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Clinical Hub,Patient Education,Health and Nutrition Facts For You,Pediatrics, Parenting

Peripheral Pulmonic Stenosis (PPS) (7464)

Peripheral Pulmonic Stenosis (PPS) (7464) - Clinical Hub, Patient Education, Health and Nutrition Facts For You, Pediatrics, Parenting

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Peripheral Pulmonic Stenosis (PPS)


Peripheral Pulmonic Stenosis (PPS) is the narrowing in the pulmonary arteries that take blood
from the heart to the lungs. This is common in babies and usually goes away on its own.
The narrowing develops because, before birth, there is less blood flow to the lungs. Before birth
the placenta provides oxygen to the baby. After birth, when the baby breathes air, the lungs and
the pulmonary arteries have a lot more blood flowing through them. The arteries are narrow
until they grow and relax more.
When the pulmonary arteries are slightly narrow, blood flowing through them can make an extra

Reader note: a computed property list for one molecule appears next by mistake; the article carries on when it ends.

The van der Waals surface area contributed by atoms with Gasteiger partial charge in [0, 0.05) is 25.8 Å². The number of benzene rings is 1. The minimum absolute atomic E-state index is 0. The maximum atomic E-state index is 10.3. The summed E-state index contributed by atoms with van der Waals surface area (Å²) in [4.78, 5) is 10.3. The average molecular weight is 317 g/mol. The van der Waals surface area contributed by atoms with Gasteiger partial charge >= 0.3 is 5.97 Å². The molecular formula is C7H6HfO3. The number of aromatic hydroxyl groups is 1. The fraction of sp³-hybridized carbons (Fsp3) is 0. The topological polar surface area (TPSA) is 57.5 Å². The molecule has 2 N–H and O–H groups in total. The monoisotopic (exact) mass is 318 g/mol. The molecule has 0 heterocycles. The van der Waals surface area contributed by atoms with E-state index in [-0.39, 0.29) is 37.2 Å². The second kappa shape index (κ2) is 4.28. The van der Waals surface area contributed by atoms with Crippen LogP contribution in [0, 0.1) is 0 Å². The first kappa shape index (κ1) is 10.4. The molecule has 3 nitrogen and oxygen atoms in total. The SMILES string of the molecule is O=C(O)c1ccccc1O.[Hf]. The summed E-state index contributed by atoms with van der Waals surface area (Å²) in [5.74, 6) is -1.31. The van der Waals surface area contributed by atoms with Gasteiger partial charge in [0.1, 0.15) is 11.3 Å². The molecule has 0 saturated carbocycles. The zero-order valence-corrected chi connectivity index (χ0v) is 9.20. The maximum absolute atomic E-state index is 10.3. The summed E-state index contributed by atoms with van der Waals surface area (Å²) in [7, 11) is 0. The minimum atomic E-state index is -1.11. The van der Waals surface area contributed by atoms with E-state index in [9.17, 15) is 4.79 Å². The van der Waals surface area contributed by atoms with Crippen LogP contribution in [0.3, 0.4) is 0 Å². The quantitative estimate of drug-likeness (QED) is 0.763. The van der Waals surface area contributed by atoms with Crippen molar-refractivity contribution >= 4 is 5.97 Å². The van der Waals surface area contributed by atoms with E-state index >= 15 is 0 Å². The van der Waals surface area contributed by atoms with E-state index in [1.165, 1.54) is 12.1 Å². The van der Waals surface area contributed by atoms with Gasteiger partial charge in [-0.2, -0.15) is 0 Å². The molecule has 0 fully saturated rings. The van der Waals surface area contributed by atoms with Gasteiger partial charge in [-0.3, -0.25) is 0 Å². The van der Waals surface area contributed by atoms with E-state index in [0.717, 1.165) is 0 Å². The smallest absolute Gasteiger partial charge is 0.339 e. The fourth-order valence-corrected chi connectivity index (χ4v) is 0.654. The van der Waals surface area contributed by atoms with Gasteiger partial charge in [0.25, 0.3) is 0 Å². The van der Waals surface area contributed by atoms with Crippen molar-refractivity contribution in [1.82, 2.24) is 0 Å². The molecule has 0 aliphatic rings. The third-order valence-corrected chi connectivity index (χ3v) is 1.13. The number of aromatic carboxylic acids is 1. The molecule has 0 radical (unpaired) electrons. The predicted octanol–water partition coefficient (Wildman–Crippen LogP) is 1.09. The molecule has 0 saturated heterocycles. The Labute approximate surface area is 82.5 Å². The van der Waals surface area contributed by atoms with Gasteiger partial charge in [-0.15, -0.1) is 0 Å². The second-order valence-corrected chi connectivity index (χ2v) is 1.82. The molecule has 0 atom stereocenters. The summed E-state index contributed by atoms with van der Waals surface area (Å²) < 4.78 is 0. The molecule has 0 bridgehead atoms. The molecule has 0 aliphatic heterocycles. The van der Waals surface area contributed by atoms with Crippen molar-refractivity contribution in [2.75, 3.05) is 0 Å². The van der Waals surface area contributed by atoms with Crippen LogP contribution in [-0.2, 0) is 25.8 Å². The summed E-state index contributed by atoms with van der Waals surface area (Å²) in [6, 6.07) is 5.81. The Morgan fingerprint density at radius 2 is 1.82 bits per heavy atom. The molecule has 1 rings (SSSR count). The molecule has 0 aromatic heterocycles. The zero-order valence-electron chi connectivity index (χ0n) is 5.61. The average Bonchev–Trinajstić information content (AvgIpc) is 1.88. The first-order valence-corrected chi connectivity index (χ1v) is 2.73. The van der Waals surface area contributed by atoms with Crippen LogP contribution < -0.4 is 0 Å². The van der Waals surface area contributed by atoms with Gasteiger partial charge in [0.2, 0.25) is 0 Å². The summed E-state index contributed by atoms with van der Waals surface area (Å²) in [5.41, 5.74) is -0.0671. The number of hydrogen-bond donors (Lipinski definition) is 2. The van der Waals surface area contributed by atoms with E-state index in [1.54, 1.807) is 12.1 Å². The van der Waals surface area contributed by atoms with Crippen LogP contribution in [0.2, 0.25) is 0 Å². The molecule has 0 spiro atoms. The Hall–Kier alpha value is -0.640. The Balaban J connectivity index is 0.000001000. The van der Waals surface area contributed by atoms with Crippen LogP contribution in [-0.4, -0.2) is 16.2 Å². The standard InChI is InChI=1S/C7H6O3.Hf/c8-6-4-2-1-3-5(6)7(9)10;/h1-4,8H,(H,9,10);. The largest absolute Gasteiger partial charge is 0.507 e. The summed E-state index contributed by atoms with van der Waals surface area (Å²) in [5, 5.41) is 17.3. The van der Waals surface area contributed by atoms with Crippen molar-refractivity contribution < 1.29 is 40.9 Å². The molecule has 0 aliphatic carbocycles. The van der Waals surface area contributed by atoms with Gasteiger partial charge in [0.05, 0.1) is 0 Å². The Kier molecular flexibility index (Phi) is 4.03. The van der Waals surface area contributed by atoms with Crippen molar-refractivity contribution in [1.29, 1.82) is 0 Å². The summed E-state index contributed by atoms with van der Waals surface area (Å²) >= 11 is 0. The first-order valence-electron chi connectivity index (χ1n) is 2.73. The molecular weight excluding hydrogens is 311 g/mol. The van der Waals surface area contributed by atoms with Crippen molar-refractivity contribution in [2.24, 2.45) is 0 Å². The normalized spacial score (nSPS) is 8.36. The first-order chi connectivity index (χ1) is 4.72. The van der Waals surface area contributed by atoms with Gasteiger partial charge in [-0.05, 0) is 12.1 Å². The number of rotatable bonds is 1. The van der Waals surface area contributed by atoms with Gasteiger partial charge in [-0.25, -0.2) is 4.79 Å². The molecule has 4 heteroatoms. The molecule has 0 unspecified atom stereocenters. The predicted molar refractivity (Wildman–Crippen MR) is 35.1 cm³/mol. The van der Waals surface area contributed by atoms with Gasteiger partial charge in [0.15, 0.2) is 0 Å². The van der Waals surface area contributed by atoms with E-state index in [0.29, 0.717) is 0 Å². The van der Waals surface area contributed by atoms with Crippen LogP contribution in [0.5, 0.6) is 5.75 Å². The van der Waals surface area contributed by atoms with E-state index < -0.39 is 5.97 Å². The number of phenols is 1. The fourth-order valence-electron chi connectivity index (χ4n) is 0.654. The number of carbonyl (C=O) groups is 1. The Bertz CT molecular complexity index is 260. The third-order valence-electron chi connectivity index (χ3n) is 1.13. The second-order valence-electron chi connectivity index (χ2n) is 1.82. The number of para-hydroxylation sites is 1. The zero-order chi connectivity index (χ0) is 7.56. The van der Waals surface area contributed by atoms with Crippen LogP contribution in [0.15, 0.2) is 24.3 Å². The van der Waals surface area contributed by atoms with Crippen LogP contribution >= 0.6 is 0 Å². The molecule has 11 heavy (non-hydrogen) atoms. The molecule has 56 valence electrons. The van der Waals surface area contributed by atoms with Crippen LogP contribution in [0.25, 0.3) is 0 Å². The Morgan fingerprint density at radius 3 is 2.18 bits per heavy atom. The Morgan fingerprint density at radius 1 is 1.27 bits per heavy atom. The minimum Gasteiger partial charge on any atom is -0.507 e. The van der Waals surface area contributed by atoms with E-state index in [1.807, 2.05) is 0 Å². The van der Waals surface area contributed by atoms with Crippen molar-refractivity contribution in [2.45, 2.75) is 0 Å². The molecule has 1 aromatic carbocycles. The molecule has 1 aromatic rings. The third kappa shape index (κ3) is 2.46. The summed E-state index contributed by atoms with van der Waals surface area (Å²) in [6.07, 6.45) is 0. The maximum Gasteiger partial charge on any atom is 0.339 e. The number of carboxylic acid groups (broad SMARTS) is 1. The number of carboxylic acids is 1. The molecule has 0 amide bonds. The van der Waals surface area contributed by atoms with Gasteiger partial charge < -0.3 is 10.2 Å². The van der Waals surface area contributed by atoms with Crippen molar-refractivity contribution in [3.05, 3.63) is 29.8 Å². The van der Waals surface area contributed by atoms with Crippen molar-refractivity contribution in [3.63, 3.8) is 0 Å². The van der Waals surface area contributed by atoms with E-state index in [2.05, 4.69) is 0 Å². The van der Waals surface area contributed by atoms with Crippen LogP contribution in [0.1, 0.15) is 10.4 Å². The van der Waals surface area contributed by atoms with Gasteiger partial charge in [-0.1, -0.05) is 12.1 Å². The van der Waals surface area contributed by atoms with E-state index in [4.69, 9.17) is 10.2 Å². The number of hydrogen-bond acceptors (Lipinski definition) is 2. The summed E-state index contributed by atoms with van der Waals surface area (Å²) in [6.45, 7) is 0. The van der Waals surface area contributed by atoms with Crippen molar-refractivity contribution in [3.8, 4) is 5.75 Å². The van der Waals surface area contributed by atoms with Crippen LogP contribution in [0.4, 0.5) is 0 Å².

noise. This is a heart murmur and may be heard when someone listens to the baby's heart. Heart
murmurs caused by PPS are common in young babies.

Signs and Symptoms

A murmur may be heard when listening to the heart. This is caused by the blood speeding up
through the arteries to the lungs. Usually the infant will have no other symptoms.

Testing

A member of the health care team will do a complete exam and a health history.

Sometimes a heart ultrasound, an echocardiogram, may be done.

Treatment

Usually a baby needs no treatment for PPS. If a murmur is still heard after six months of age, the
baby may need to be checked in pediatric cardiology. Most of the time, the murmur isn't heard
after six months of age. The pulmonary arteries will have grown and there is no further
narrowing.





Your health care team may have given you this information as part of your care. If so, please use it and call if you
have any questions. If this information was not given to you as part of your care, please check with your doctor. This
is not medical advice. This is not to be used for diagnosis or treatment of any medical condition. Because each
person’s health needs are different, you should talk with your doctor or others on your health care team when using
this information. If you have an emergency, please call 911. Copyright © 1/2016 University of Wisconsin Hospitals
and Clinics Authority. All rights reserved. Produced by the Department of Nursing. HF#7464.